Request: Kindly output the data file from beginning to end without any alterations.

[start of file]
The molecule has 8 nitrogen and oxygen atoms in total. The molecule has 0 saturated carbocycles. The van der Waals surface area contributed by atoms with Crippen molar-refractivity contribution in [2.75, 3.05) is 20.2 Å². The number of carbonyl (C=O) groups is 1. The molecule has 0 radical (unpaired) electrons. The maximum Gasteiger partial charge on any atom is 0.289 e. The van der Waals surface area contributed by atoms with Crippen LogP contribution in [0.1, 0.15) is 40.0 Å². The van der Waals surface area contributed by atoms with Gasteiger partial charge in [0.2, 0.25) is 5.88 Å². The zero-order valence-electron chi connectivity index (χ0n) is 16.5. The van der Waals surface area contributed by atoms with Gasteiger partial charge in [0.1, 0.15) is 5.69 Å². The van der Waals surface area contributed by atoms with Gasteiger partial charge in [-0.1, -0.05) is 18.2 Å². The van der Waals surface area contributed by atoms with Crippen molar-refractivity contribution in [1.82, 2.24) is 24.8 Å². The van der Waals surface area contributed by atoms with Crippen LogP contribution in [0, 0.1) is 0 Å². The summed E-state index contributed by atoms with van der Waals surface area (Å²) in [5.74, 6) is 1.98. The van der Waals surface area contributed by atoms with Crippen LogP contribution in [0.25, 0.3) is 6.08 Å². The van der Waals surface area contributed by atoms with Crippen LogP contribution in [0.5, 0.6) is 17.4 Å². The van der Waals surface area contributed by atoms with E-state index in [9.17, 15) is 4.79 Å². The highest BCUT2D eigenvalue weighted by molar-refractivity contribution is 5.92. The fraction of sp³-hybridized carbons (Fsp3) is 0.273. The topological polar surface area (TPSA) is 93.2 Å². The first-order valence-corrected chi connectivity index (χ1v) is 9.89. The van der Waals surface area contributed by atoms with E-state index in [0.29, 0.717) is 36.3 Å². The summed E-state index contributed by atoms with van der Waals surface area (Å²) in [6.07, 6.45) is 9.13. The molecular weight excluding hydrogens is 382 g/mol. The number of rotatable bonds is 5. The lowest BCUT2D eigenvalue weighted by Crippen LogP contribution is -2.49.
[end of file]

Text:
The molecule has 8 nitrogen and oxygen atoms in total. The molecule has 0 saturated carbocycles. The van der Waals surface area contributed by atoms with Crippen molar-refractivity contribution in [2.75, 3.05) is 20.2 Å². The number of carbonyl (C=O) groups is 1. The molecule has 0 radical (unpaired) electrons. The maximum Gasteiger partial charge on any atom is 0.289 e. The van der Waals surface area contributed by atoms with Crippen LogP contribution in [0.1, 0.15) is 40.0 Å². The van der Waals surface area contributed by atoms with Gasteiger partial charge in [0.2, 0.25) is 5.88 Å². The zero-order valence-electron chi connectivity index (χ0n) is 16.5. The van der Waals surface area contributed by atoms with Gasteiger partial charge in [0.1, 0.15) is 5.69 Å². The van der Waals surface area contributed by atoms with Gasteiger partial charge in [-0.1, -0.05) is 18.2 Å². The van der Waals surface area contributed by atoms with Crippen molar-refractivity contribution in [1.82, 2.24) is 24.8 Å². The van der Waals surface area contributed by atoms with Crippen LogP contribution in [0, 0.1) is 0 Å². The summed E-state index contributed by atoms with van der Waals surface area (Å²) in [5.74, 6) is 1.98. The van der Waals surface area contributed by atoms with Crippen LogP contribution in [0.25, 0.3) is 6.08 Å². The van der Waals surface area contributed by atoms with Crippen LogP contribution in [0.5, 0.6) is 17.4 Å². The van der Waals surface area contributed by atoms with E-state index in [9.17, 15) is 4.79 Å². The highest BCUT2D eigenvalue weighted by molar-refractivity contribution is 5.92. The fraction of sp³-hybridized carbons (Fsp3) is 0.273. The topological polar surface area (TPSA) is 93.2 Å². The first-order valence-corrected chi connectivity index (χ1v) is 9.89. The van der Waals surface area contributed by atoms with E-state index in [0.29, 0.717) is 36.3 Å². The summed E-state index contributed by atoms with van der Waals surface area (Å²) in [6.07, 6.45) is 9.13. The molecular weight excluding hydrogens is 382 g/mol. The number of rotatable bonds is 5. The lowest BCUT2D eigenvalue weighted by Crippen LogP contribution is -2.49.